Feature

Highly anticipated HIV vaccine fails in large trial


 

The only HIV vaccine nearing the completion of testing trials is not effective at preventing HIV, officials announced Wednesday.

The vaccine had been in development since 2019 and was given to 3,900 study participants through October 2022, but data shows it does not protect against HIV compared with a placebo, according to developer Janssen Pharmaceutical.

Experts estimate the failure means there won’t be another potential vaccine on the horizon for 3 to 5 years, the New York Times reported.

“It’s obviously disappointing,” Anthony Fauci, MD, former head of the National Institute of Allergy and Infectious Diseases, told MSNBC, noting that other areas of HIV treatment research are promising. “I don’t think that people should give up on the field of the HIV vaccine.”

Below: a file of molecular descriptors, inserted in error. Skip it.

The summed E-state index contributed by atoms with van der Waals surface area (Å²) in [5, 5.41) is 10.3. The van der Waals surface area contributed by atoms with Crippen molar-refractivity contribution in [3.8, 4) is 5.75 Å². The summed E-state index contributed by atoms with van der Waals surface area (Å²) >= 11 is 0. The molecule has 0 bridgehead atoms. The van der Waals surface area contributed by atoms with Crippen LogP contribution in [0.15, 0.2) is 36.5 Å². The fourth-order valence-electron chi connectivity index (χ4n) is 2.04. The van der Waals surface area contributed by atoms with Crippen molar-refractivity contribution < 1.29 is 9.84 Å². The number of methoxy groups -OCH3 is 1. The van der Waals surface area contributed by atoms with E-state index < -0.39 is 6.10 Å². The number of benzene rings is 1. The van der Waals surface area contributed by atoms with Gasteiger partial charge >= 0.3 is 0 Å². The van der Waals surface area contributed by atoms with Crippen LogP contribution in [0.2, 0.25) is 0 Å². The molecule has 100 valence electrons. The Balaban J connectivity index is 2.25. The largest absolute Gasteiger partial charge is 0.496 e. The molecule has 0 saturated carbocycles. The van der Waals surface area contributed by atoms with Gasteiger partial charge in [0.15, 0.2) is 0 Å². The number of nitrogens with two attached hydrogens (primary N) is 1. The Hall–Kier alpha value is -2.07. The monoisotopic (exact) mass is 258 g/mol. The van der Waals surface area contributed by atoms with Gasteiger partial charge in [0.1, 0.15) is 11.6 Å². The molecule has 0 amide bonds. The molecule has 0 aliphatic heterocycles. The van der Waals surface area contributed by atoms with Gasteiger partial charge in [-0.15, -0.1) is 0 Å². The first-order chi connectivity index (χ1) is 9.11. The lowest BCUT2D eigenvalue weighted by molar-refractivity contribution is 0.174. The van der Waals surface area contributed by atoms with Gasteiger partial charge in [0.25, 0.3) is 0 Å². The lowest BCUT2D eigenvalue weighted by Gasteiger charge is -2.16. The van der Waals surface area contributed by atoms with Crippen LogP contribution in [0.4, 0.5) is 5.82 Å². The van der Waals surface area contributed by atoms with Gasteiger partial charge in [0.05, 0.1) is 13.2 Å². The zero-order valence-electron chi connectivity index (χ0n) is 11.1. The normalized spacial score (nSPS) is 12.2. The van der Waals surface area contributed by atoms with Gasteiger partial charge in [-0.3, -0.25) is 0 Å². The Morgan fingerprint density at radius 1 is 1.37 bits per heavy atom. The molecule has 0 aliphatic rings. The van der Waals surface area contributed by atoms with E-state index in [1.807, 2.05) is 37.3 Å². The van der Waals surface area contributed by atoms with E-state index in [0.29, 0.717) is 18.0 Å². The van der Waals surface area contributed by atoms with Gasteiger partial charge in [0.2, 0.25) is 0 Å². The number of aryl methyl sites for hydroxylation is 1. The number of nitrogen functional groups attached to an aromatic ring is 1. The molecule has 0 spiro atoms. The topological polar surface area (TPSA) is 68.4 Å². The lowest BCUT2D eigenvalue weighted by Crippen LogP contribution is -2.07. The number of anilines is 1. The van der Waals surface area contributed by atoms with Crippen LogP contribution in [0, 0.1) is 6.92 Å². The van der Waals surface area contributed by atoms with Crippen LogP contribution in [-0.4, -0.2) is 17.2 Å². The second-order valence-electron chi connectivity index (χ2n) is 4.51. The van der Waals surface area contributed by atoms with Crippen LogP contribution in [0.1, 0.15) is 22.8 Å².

No safety issues had been identified with the vaccine during the trial, which studied the experimental treatment in men who have sex with men or with transgender people.

There is no cure for HIV, but disease progression can be managed with existing treatments. HIV attacks the body’s immune system and destroys white blood cells, increasing the risk of other infections. More than 1.5 million people worldwide were infected with HIV in 2021 and 38.4 million people are living with the virus, according to UNAIDS.

A version of this article first appeared on WebMD.com.

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